Check our Facebook and Twitter feeds.
Blog Type #1
As students of this course on social media, we’re spending a lot of time investigating new emerging tools and channels to communicate, network and collaborate with each other. One of the most fascinating ones to me was Slack. I had heard of it in passing, but never had a chance to test it out. From chatting with other classmates, I know I’m not the the only one. We’re all living in something of a digital renaissance and its our collective jobs to decide which social media platforms are meaningful to us.
Along those lines, I wanted to share this article
at The Atlantic
, a magazine known for critical thinking and digging into global trends. It looks at how Slack could be positioning itself to kill Facebook, which is the long-running giant in the social media world. It talks about how Facebook has always tried to take its competitors features and make them its own (such as the new Facebook Stories, which are a ripoff of Snapchat.) But, Slack is using the same strategy:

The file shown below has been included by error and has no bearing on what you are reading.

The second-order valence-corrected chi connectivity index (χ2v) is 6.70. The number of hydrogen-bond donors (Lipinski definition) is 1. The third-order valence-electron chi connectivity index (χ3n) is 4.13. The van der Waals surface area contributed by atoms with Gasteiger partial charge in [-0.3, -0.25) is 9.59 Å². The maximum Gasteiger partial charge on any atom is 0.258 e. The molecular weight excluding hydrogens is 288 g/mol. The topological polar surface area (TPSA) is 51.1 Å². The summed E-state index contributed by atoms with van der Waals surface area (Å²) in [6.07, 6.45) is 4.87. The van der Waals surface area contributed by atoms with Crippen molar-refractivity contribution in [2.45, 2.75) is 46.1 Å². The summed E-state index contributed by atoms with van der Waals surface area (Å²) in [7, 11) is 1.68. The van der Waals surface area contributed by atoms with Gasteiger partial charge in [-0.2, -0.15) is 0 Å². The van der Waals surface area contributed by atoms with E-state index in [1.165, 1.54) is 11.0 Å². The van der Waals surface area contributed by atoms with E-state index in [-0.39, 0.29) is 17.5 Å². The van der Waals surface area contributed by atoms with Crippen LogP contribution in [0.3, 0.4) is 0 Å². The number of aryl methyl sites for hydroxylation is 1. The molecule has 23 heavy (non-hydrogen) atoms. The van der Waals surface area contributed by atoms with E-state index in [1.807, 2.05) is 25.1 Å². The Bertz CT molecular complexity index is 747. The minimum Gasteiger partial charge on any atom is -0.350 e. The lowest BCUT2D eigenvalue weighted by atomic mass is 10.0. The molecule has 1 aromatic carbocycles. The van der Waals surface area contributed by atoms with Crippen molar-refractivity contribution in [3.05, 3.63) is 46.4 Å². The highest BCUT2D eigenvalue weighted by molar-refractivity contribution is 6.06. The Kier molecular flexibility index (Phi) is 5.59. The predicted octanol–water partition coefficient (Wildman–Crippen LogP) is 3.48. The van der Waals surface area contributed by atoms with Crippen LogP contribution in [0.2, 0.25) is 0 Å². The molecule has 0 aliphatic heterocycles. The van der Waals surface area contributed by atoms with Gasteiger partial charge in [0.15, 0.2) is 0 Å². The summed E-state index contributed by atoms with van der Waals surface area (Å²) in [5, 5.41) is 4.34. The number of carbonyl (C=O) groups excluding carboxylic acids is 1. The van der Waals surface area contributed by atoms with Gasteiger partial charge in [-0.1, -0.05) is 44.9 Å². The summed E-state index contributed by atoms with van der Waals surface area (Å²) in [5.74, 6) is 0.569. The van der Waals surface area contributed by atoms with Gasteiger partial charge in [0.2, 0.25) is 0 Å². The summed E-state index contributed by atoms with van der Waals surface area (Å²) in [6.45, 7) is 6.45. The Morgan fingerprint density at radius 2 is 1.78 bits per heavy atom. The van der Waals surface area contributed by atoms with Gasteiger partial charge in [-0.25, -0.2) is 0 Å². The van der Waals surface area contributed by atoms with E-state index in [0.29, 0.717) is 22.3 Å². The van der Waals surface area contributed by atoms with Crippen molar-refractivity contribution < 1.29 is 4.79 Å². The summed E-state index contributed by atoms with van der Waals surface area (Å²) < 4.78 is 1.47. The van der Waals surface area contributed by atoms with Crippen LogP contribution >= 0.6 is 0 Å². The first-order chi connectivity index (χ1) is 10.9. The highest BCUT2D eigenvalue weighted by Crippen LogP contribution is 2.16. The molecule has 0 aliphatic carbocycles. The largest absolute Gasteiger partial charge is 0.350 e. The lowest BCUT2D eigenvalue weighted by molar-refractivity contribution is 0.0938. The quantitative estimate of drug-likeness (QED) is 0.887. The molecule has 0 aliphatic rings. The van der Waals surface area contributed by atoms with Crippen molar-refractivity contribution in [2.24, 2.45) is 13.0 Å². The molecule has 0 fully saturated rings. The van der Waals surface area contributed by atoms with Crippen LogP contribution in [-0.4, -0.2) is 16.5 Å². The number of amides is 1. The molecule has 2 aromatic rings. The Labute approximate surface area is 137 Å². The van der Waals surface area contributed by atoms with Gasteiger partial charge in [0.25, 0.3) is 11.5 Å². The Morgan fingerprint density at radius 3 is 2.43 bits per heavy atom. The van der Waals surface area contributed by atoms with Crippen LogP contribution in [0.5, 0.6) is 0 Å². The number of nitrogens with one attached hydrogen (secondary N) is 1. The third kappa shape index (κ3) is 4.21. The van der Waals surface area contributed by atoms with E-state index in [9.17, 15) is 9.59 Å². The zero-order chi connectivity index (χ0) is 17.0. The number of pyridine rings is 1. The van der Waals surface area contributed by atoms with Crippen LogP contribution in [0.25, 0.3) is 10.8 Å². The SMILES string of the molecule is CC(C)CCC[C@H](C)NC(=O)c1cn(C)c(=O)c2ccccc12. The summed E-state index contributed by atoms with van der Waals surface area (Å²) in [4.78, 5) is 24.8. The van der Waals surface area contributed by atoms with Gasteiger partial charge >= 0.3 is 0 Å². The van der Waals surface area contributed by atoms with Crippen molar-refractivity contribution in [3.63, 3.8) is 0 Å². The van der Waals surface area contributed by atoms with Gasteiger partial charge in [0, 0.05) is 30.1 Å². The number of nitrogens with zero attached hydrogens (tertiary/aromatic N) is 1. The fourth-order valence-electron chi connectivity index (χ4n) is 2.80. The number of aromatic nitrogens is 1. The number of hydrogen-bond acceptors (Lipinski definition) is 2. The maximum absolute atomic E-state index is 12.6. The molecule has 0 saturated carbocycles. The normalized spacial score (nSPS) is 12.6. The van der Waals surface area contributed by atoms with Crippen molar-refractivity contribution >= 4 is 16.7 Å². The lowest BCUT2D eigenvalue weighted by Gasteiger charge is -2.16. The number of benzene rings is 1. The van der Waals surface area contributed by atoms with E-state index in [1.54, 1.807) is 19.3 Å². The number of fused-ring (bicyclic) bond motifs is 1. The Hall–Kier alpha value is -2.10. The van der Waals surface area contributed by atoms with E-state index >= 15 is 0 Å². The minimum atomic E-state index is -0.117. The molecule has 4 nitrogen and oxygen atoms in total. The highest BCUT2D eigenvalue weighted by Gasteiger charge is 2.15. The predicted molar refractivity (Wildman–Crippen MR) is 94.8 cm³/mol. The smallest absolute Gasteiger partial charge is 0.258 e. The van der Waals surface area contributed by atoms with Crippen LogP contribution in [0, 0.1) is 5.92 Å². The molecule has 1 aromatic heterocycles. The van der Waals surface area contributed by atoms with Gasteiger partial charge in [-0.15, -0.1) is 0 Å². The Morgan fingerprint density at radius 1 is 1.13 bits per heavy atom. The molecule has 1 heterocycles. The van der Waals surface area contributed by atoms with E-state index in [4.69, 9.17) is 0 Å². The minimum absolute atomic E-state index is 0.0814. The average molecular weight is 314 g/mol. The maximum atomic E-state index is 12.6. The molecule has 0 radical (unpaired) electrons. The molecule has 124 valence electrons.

Slack has always found useful ways to integrate third-party apps within its service—or, in Slack’s parlance, to reduce the “context switching” that eats away at productivity. But the move also reveals quite a bit about Slack’s larger ambitions, and may hint at the larger direction of the social web. The main point is, Slack doesn’t want you to have to log off—ever. This is a familiar mentality online these days.
It’s a really interesting point of view. And that begs a good question: Could you see Slack replacing Facebook’s role in your life? How about email? Messenger services like WhatsApp? I am curious what everyone’s thoughts are. Personally, I think Slack does offer a lot of features I use, but I already have other apps or places that I prefer. It would take a lot for me to switch.